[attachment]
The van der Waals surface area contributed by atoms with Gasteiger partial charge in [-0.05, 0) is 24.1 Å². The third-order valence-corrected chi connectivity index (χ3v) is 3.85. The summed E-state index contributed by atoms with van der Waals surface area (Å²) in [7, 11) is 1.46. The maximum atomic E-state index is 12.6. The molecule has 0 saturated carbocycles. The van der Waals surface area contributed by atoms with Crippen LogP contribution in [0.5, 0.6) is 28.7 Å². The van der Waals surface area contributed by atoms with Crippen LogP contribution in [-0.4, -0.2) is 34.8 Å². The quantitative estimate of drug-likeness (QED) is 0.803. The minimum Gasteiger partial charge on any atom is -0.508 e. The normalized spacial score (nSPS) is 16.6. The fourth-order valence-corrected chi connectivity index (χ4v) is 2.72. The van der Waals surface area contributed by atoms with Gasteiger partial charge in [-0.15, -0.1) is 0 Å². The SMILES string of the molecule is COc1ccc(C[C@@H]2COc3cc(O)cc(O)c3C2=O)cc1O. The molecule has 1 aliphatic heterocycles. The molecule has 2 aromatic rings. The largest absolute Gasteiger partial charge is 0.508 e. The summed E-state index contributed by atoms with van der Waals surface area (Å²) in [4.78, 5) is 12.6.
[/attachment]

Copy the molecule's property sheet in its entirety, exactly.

The van der Waals surface area contributed by atoms with Gasteiger partial charge in [-0.05, 0) is 24.1 Å². The third-order valence-corrected chi connectivity index (χ3v) is 3.85. The summed E-state index contributed by atoms with van der Waals surface area (Å²) in [7, 11) is 1.46. The maximum atomic E-state index is 12.6. The molecule has 0 saturated carbocycles. The van der Waals surface area contributed by atoms with Crippen LogP contribution in [0.5, 0.6) is 28.7 Å². The van der Waals surface area contributed by atoms with Crippen LogP contribution in [-0.4, -0.2) is 34.8 Å². The quantitative estimate of drug-likeness (QED) is 0.803. The minimum Gasteiger partial charge on any atom is -0.508 e. The normalized spacial score (nSPS) is 16.6. The fourth-order valence-corrected chi connectivity index (χ4v) is 2.72. The van der Waals surface area contributed by atoms with Gasteiger partial charge in [-0.15, -0.1) is 0 Å². The SMILES string of the molecule is COc1ccc(C[C@@H]2COc3cc(O)cc(O)c3C2=O)cc1O. The molecule has 1 aliphatic heterocycles. The molecule has 2 aromatic rings. The largest absolute Gasteiger partial charge is 0.508 e. The summed E-state index contributed by atoms with van der Waals surface area (Å²) in [4.78, 5) is 12.6.